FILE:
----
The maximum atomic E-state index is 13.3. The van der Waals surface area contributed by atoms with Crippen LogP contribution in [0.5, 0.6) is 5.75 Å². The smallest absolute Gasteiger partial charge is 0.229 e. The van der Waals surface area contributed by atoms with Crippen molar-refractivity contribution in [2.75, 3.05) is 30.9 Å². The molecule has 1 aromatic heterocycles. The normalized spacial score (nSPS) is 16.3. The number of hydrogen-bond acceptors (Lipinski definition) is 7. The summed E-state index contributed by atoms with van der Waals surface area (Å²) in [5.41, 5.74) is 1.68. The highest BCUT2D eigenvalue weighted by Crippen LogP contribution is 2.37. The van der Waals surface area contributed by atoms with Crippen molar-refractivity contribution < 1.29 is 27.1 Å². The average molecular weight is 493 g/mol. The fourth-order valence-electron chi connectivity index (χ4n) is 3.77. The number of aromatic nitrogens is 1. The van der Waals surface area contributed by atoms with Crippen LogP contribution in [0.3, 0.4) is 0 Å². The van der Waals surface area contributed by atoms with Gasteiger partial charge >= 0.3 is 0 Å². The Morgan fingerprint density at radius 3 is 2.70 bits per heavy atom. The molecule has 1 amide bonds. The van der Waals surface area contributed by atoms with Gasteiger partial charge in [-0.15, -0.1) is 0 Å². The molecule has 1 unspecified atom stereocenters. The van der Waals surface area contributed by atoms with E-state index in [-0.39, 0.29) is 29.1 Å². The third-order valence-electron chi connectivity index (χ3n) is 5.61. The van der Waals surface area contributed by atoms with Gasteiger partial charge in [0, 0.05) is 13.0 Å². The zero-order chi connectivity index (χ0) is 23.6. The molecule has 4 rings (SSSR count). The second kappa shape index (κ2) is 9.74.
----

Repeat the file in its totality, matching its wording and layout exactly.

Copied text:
The maximum atomic E-state index is 13.3. The van der Waals surface area contributed by atoms with Crippen LogP contribution in [0.5, 0.6) is 5.75 Å². The smallest absolute Gasteiger partial charge is 0.229 e. The van der Waals surface area contributed by atoms with Crippen molar-refractivity contribution in [2.75, 3.05) is 30.9 Å². The molecule has 1 aromatic heterocycles. The normalized spacial score (nSPS) is 16.3. The number of hydrogen-bond acceptors (Lipinski definition) is 7. The summed E-state index contributed by atoms with van der Waals surface area (Å²) in [5.41, 5.74) is 1.68. The highest BCUT2D eigenvalue weighted by Crippen LogP contribution is 2.37. The van der Waals surface area contributed by atoms with Crippen molar-refractivity contribution < 1.29 is 27.1 Å². The average molecular weight is 493 g/mol. The fourth-order valence-electron chi connectivity index (χ4n) is 3.77. The number of aromatic nitrogens is 1. The van der Waals surface area contributed by atoms with Crippen LogP contribution in [0.3, 0.4) is 0 Å². The van der Waals surface area contributed by atoms with Gasteiger partial charge >= 0.3 is 0 Å². The Morgan fingerprint density at radius 3 is 2.70 bits per heavy atom. The molecule has 1 amide bonds. The van der Waals surface area contributed by atoms with Gasteiger partial charge in [-0.15, -0.1) is 0 Å². The molecule has 1 unspecified atom stereocenters. The van der Waals surface area contributed by atoms with E-state index in [-0.39, 0.29) is 29.1 Å². The third-order valence-electron chi connectivity index (χ3n) is 5.61. The van der Waals surface area contributed by atoms with Gasteiger partial charge in [0, 0.05) is 13.0 Å². The zero-order chi connectivity index (χ0) is 23.6. The molecule has 4 rings (SSSR count). The second kappa shape index (κ2) is 9.74.